Today’s enterprise employees don’t access e-mail from just their desktop computers. Whether they are working in their office or pulled into a mission critical meeting, working remotely, or on the go and accessing work via their mobile devices – they need to be able to collaborate on their own terms. As a market leader in collaboration Cisco is continuing to address this need; today, we are announcing new solutions at Enterprise Connect that advance the idea of people-centric collaboration – connecting people instead of devices. Cisco’s news is all about providing customers with a wide range of integrated and interoperable collaboration options so users can connect and collaborate with their peers from any device, at any time.
First, Cisco is introducing the new Jabber for iPad and Jabber for Windows. These new clients build on previous Jabber announcements that include Jabber for Android, iOS, Mac, BlackBerry and Cisco Cius tablets. Today’s announcement provides customers using a wide range of major devices with collaboration capabilities, including:
high quality video
With Jabber, users are able to have a cohesive user experience across any platform and collaborate the way that they prefer. For example, Cisco Jabber for iPad provides high definition video calling, including seamless integration with Cisco’s TelePresence solutions within the enterprise. Check out the video clip below, part of a demo from our upcoming Collaboration Announcements Webcast; Laurent Philonenko, Vice President and General Manager of Cisco’s Clients and Mobility Business demonstrates a video call using Cisco Jabber for iPad:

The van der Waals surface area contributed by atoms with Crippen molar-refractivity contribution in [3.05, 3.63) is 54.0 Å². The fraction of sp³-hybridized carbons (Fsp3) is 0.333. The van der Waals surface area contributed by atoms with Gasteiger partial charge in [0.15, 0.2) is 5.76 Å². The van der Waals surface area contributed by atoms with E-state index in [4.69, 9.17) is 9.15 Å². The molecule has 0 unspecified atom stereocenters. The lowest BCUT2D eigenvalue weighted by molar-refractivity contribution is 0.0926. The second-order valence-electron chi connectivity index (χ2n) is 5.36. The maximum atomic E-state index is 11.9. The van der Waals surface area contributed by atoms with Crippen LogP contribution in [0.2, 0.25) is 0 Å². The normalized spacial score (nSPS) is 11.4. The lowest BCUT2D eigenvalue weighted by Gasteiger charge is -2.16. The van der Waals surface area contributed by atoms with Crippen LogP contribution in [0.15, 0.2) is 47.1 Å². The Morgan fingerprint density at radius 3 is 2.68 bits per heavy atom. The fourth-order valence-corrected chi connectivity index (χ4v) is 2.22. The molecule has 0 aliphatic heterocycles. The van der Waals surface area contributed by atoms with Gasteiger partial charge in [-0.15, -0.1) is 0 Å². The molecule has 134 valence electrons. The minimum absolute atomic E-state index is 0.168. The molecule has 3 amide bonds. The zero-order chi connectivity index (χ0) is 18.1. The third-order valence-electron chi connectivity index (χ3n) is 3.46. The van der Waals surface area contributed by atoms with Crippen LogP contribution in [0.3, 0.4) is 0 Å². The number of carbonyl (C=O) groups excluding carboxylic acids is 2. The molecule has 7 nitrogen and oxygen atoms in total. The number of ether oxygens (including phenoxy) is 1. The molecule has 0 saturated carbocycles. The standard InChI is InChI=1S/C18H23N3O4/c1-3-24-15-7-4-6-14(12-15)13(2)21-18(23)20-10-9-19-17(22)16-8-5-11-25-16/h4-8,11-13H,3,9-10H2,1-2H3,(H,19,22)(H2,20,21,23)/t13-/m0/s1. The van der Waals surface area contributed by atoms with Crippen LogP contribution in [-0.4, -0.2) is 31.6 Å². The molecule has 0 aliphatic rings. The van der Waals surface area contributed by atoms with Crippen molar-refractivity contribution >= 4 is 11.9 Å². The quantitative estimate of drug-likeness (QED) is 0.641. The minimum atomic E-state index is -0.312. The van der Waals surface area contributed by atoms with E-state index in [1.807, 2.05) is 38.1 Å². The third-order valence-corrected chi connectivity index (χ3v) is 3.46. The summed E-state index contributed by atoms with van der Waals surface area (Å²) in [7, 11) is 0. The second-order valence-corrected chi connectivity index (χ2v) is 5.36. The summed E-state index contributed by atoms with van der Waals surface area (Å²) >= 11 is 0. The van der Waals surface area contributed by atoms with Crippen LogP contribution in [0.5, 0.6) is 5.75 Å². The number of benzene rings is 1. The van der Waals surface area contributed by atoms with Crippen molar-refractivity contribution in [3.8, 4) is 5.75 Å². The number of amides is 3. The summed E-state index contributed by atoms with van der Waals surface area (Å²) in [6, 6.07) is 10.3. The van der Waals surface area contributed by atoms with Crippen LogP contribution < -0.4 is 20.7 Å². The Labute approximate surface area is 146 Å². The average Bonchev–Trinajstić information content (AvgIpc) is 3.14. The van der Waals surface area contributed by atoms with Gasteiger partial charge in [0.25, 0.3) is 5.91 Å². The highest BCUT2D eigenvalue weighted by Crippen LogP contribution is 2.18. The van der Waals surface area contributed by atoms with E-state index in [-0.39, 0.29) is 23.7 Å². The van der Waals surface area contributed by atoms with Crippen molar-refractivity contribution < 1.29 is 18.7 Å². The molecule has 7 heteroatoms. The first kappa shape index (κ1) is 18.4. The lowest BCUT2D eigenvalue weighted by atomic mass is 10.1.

Cisco is also introducing a new immersive telepresence system, the Cisco TelePresence TX9000 Series. The TX9000 expands Cisco’s broad portfolio of telepresence offerings, which includes fully immersive systems, multipurpose room-based solutions, desktop and personal video solutions, and cloud-based managed offerings such as Cisco Callway, introduced in October 2011, ideal for small and medium-sized businesses looking to scale their workforce.
The TX9000 is built using a new industrial design that offers offers customers the highest level of video immersion, while reducing the bandwidth needed by 20 percent. Read More »
The results are in: Four out of five college students want to choose the device they use for their jobs—further validation that the Bring Your Own Device (BYOD) movement is here to stay.
Cisco surveyed college students and young professionals working around the world to determine the influence mobile device protocols, remote work opportunities, and Internet policies have on their employment decisions. It turns out that, even more than salary, flexible device and telework arrangements matter to young prospective employees. They seek organizations that embrace technologies, like telepresence, that support anywhere, anytime collaboration and, with the right set-up, can operate smoothly on personal mobile devices.